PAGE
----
The push for so-called “vaccine passports” continues to make headlines and raise eyebrows over the issue of civil liberties, but there is now a grassroots effort urging more governors to speak out and fight back.

Twila Brase, who leads Citizens’ Council for Health Freedom and is a patient’s rights advocate, has also been an advocate for freedom during a year of COVID-19 lockdowns. She is now urging governors to follow Florida’s governor, Ron DeSantis, to tell the federal government it can’t make such demands.

“Governors should ban this everywhere across the states,” Brase tells One News Now, “and it would be good for citizens to encourage them to do so.”

Gov. DeSantis appeared to be the first state governor to respond to the Biden administration and announce Florida would never allow a “vaccine passport” that would regulate travel and movement among citizens.

DeSantis, who is getting national attention for a possible White House run, was praised — sort of — in a Politico op-ed for jumping out in front of the controversy as soon as it started making headlines. In the op-ed, Politico reporter Jack Shafer writes that “liberals might want to pause their reflexive opposition to the governor’s latest move to consider whether his anti-passport stand, fully considered, makes a point worth endorsing.”

In other states, Texas Gov. Greg Abbott has denounced the idea, too, and Nebraska Gov. Pete Ricketts has said his state would not participate in the “terrible idea” of such a restrictive program.

“Any sort of vaccine passport would violate our freedom of movement and (would) certainly violate our privacy with regards to our own health, (as there) could be a HIPAA violation.” Gov. Ricketts told the “Washington Watch with Tony Perkins” program.

Responding to the push, the Tennessee Senate passed a bill banning the practice in a 27-3 vote. A similar bill is moving through the state House, too, and Tennessee’s governor, Bill Lee, has said he supports the legislation.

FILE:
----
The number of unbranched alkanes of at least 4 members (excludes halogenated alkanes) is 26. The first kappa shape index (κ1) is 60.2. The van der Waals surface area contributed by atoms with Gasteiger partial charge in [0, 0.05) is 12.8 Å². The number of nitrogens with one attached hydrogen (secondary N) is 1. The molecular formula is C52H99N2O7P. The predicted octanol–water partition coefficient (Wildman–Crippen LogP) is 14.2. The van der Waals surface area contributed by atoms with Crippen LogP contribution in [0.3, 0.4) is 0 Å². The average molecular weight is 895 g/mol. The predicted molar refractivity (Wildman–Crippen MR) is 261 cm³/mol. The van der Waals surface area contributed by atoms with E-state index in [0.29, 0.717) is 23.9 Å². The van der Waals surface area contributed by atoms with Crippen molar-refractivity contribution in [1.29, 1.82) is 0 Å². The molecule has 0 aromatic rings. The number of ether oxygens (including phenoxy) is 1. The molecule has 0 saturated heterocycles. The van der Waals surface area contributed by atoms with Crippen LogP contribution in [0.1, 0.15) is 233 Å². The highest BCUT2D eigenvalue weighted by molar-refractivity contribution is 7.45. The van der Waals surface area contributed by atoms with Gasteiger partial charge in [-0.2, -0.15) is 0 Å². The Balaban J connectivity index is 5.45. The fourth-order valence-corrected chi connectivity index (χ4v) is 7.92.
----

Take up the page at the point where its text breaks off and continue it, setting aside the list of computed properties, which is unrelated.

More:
According to an NPR story written to reassure the public, the “passport” idea is really more like a credential that can “demonstrate a person’s health status” using a smartphone app or a QR code.

A spokeswoman for the airline industry told NPR it is simply “digitizing a little piece of paper that has your vaccine information on it.”

The same NPR story quoted Dr. Zeke Emanuel, a bioethicist and past member of President Biden’s COVID-19 advisory board. He said asking for proof of a vaccinnation can help states ease lockdown restrictions.

“It’s really not a passport to necessarily cross borders. It’s a certification,” he said. “It’s providing information about what your status is in some area.”

Last week, White House press secretary Jen Psaki told reporters “the government is not now, nor will we be, supporting a system that requires Americans to carry a credential.”

Psaki went on to insist there will be no database of those who have – or have not – gotten a vaccine, and there will also be no federal mandate requiring one, she said.

In the Politico op-ed, Schafer point out that the White House is denying any involvement but, in reality, the Federal Health IT Coordinating Council met in March to discuss a “unified policy” for just such a passport requirement.

Farther down in the NPR story, it states that such passports will “almost certainly” be used for international travel but the story goes on to predict their usage at “sporting events, movie theaters, music venues, workplaces, and for domestic travel.”


Copyright American Family News. Reprinted with permission.

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